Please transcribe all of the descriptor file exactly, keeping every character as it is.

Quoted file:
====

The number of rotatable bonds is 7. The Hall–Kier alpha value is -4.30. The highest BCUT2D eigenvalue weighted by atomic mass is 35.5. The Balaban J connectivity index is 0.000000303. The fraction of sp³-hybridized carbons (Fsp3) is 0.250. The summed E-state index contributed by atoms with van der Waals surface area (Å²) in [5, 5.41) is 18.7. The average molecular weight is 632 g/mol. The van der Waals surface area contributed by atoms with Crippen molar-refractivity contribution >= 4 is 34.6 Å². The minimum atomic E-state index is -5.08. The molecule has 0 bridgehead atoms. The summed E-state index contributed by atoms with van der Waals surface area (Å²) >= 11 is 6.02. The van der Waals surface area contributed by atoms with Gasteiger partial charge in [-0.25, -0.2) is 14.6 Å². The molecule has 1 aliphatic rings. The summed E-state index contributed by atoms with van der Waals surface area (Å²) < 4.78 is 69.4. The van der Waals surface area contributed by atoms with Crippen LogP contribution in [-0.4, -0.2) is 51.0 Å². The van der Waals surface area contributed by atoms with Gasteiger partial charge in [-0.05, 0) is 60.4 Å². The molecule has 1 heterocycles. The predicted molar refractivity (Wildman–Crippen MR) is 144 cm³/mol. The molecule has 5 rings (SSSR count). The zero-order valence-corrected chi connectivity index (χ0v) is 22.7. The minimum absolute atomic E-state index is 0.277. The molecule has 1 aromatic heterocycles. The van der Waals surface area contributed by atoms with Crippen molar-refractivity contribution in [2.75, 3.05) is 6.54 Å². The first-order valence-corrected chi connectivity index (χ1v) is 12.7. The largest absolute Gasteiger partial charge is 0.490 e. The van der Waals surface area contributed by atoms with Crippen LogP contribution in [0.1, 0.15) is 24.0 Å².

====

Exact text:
The number of rotatable bonds is 7. The Hall–Kier alpha value is -4.30. The highest BCUT2D eigenvalue weighted by atomic mass is 35.5. The Balaban J connectivity index is 0.000000303. The fraction of sp³-hybridized carbons (Fsp3) is 0.250. The summed E-state index contributed by atoms with van der Waals surface area (Å²) in [5, 5.41) is 18.7. The average molecular weight is 632 g/mol. The van der Waals surface area contributed by atoms with Crippen molar-refractivity contribution >= 4 is 34.6 Å². The minimum atomic E-state index is -5.08. The molecule has 0 bridgehead atoms. The summed E-state index contributed by atoms with van der Waals surface area (Å²) >= 11 is 6.02. The van der Waals surface area contributed by atoms with Gasteiger partial charge in [-0.25, -0.2) is 14.6 Å². The molecule has 1 aliphatic rings. The summed E-state index contributed by atoms with van der Waals surface area (Å²) < 4.78 is 69.4. The van der Waals surface area contributed by atoms with Crippen LogP contribution in [-0.4, -0.2) is 51.0 Å². The van der Waals surface area contributed by atoms with Gasteiger partial charge in [-0.05, 0) is 60.4 Å². The molecule has 1 heterocycles. The predicted molar refractivity (Wildman–Crippen MR) is 144 cm³/mol. The molecule has 5 rings (SSSR count). The zero-order valence-corrected chi connectivity index (χ0v) is 22.7. The minimum absolute atomic E-state index is 0.277. The molecule has 1 aromatic heterocycles. The van der Waals surface area contributed by atoms with Crippen molar-refractivity contribution in [2.75, 3.05) is 6.54 Å². The first-order valence-corrected chi connectivity index (χ1v) is 12.7. The largest absolute Gasteiger partial charge is 0.490 e. The van der Waals surface area contributed by atoms with Crippen LogP contribution in [0.1, 0.15) is 24.0 Å².